Wednesday, July 31, 2013

Anglophone African countries discuss climate change adaptation

Philippe Mwema Bahati in via Rwanda Focus: Experts in climate change from the Least Developed Anglophone Countries in Africa gathered in Kigali this week for a five-day workshop to discuss climate change adaptation on the continent.

The workshop intends to let countries share expertise and look at how to alleviate climate change, a phenomenon that will disproportionately affect African countries more than many others. According to Stanislas Kamanzi, Minister of Natural Resources, adaptation to climate change is imperative, and is a hindrance to the economic development of countries in the region. The least developed countries still lack the capacity to find solutions, but with their agriculturally driven economies and often tropical, they will also be the hardest hit by climate change.

Generally, a lack of commitment among leaders has made Africa one the slowest regions to address climate change. "There is still poor participation from the states," Kamanzi lamented, before clarifying Rwanda as the exception.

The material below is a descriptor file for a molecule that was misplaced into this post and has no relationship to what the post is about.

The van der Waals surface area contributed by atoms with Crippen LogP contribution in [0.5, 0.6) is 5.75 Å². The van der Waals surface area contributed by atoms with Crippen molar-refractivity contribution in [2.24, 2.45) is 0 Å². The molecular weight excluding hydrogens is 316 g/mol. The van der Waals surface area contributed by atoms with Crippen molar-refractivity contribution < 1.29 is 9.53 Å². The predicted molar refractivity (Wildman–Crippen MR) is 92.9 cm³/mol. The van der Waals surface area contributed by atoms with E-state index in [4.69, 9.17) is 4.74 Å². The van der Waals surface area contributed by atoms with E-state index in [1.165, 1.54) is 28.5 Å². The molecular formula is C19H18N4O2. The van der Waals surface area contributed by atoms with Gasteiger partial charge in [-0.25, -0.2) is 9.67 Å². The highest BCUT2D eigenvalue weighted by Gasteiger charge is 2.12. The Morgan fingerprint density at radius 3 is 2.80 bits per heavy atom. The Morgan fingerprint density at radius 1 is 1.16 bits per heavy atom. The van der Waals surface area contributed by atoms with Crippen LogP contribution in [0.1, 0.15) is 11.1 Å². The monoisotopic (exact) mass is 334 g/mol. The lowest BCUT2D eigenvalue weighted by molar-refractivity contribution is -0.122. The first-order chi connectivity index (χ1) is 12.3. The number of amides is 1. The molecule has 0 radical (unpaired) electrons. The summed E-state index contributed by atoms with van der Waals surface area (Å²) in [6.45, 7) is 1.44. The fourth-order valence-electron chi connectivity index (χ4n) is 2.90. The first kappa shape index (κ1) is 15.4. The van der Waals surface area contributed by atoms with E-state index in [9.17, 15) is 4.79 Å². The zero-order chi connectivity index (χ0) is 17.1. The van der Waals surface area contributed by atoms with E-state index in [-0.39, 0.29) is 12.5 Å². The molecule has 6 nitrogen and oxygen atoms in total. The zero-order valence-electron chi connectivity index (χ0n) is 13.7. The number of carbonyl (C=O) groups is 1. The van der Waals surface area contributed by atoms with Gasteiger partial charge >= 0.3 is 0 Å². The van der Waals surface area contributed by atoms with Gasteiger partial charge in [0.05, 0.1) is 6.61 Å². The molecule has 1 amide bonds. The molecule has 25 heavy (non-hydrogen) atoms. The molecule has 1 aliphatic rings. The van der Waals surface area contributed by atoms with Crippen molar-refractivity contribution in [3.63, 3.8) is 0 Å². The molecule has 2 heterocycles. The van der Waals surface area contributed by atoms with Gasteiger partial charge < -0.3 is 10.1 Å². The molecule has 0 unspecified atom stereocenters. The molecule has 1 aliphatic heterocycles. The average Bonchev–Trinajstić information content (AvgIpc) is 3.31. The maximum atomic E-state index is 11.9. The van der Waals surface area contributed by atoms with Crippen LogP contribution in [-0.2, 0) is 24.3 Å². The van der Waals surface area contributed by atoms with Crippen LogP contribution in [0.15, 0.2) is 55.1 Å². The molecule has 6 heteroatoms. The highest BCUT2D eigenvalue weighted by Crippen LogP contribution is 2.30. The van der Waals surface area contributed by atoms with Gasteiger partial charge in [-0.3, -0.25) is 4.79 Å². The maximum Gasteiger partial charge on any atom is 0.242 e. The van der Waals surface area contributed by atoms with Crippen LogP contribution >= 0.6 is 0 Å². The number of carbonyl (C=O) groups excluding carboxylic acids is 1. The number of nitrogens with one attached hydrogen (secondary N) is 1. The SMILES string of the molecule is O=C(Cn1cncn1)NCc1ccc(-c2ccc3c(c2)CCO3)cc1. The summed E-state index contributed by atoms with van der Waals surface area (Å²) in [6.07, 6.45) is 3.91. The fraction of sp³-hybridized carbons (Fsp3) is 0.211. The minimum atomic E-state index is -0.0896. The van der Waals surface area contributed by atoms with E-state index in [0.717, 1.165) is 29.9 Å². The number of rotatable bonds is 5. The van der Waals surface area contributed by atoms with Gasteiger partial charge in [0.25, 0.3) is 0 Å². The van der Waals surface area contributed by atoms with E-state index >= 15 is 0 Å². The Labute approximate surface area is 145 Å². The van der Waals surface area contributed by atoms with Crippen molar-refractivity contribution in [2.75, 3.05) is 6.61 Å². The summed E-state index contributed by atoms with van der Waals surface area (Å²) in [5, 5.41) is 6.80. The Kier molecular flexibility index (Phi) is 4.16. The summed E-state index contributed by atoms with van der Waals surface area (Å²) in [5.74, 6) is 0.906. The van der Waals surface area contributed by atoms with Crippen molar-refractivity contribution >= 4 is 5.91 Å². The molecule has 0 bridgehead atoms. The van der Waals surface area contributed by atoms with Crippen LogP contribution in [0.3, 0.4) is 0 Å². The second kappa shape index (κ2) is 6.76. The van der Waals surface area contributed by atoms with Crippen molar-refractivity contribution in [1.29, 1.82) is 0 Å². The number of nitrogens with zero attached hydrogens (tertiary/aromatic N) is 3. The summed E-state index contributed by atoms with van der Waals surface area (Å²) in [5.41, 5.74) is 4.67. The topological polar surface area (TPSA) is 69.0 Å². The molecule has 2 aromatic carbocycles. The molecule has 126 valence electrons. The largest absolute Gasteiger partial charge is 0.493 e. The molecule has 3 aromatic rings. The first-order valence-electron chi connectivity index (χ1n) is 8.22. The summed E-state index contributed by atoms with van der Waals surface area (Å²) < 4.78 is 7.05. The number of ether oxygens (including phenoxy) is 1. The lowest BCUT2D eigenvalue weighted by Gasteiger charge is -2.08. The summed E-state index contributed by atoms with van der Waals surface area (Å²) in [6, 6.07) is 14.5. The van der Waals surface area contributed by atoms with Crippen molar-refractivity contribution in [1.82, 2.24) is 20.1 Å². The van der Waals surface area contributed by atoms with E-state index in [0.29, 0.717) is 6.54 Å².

Rwanda has undertaken measures including planting trees, preserving forests, and reforming agricultural practices to make them more environmentally friendly. Kamanzi also pointed out the government's new National Climate and Environment Fund (FONERWA), a tool for enhancing projects that support national sustainable development goals.

Richard Muyungi, the chairman of scientific and technological advice of United Nations Framework Convention on Climate Change (UNFCCC), said countries need to mainstream climate change mitigation in planning processes and government agendas in order to avoid serious consequences for their most impoverished citizens...

The center of Kigali, Rwanda, shot by SteveRwanda, Wikimedia Commons, under the Creative Commons Attribution-Share Alike 3.0 Unported license

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